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As a web designer and developer, one of the most common problems that can result in losing visitors is a slow website. And while many reasons can be behind a website not performing to its peak, a common issue is large page sizes. If a webpage has grown to be too large, then it can become troublesome for slower and more mediocre internets to load. But since only a small proportion of online users are using high-speed broadbands, you should not assume that having large website pages is something you can get away. Want to find out how large each web page is on your website? Then use our Page Size Checker.
This quick to work with tool allows for you to simply throw together an analysis of a URL. Simply place in the URL of your website, and we will give you the page size in both Bytes and Kilobytes. This information will soon give you all of the help that you need to start getting the page size just right, minimising excessive and bloated pages whilst also keeping pages at a size which is going to be good for your website.
Hit ‘Submit’ when ready and find out what the size of your webpages are!
There are various reasons why understanding the page size matters. The most important, though, comes down to website performance. If users are complaining of a slow and sluggish website, you should definitely have it checked out. It could be down to their own internet performance, of which you can do nothing to alleviate the strain outside of strip content.
However, if more than a few individuals are reporting slow performance, it could be down to an issue with your page size. This can come from anything from excessive and poorly compressed designs to massive video, audio, and media files. It can be easily adjusted with some smart changes, though, and this can make your pages load much faster.
If you are looking to help keep your website running well, though, you do need to look to keep your page sizes down. Even when it comes to people using your website, not everyone is quite so keen to spend the majority of their bandwidth visiting the one site!
So, use our Page Size Checker, and find out if your pages are the problem.
Really, it does depend on what you are using the page for. However, the average standard website will be something in the region of 12KBs in size for a smaller page. As you can imagine, this will load with a snap of the fingers even on a middling internet connection. However, the more you add to the page, the larger the page becomes.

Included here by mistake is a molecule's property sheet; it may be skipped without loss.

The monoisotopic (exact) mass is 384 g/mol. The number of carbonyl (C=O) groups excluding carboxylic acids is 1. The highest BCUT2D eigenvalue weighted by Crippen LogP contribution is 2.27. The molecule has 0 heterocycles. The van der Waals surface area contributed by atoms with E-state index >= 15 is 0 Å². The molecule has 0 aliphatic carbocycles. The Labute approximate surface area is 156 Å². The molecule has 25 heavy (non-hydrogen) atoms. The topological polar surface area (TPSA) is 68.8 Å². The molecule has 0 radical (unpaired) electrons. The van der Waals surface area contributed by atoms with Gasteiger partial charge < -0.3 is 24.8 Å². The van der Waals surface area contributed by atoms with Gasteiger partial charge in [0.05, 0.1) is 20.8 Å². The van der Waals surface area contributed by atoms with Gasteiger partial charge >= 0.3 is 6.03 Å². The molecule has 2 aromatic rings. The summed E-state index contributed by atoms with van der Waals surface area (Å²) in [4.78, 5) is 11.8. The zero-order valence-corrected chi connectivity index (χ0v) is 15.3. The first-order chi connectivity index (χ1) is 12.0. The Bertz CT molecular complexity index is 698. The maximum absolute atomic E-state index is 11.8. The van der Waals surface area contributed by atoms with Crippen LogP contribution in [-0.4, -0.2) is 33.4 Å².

Add in coding and other back-end extras that might associate with the design, and a page can balloon to many Megabytes (MBs) in size. When you start adding in imagery and other media, you can soon turn that MB size into something even larger. As you might imagine, this starts to push away certain users from coming back to your website. In turn, this can lead to a pretty high bounce rate which will then hurt your website ranking for the long-term.
So, you need to try and work on a fast page speed as soon as you can. And this means refining the average size of pages on your website. Do this, and you can often improve website performance and boost your number of users in the future.
Yes! Massively. While other factors are always going to raise the size of some pages, you want your average information-only pages to be quick to load. This means often sticking to smart formatting and intelligent use of text. Even several thousand words can only amount to a fraction of the size of even one photo!
Therefore, you should look to use the written word as much as you can. Not only can you give customers awesome explanations, but it can provide the answers they need (and can search the content for) without bloating up the page size. No matter how good your infographic is, if it is many MBs in size then many potential viewers might give up long before it has even loaded.
With our Page Size Checker, though, you can find out if the page is the problem. You can then run analysis and diagnostic plans to find out what the issue is, and whether you need to do something to try and fix the issue. Page size matters, and working out how to get pages operating again should be a priority. So, take a look at page size with our system, and make your next analysis easier to formulate.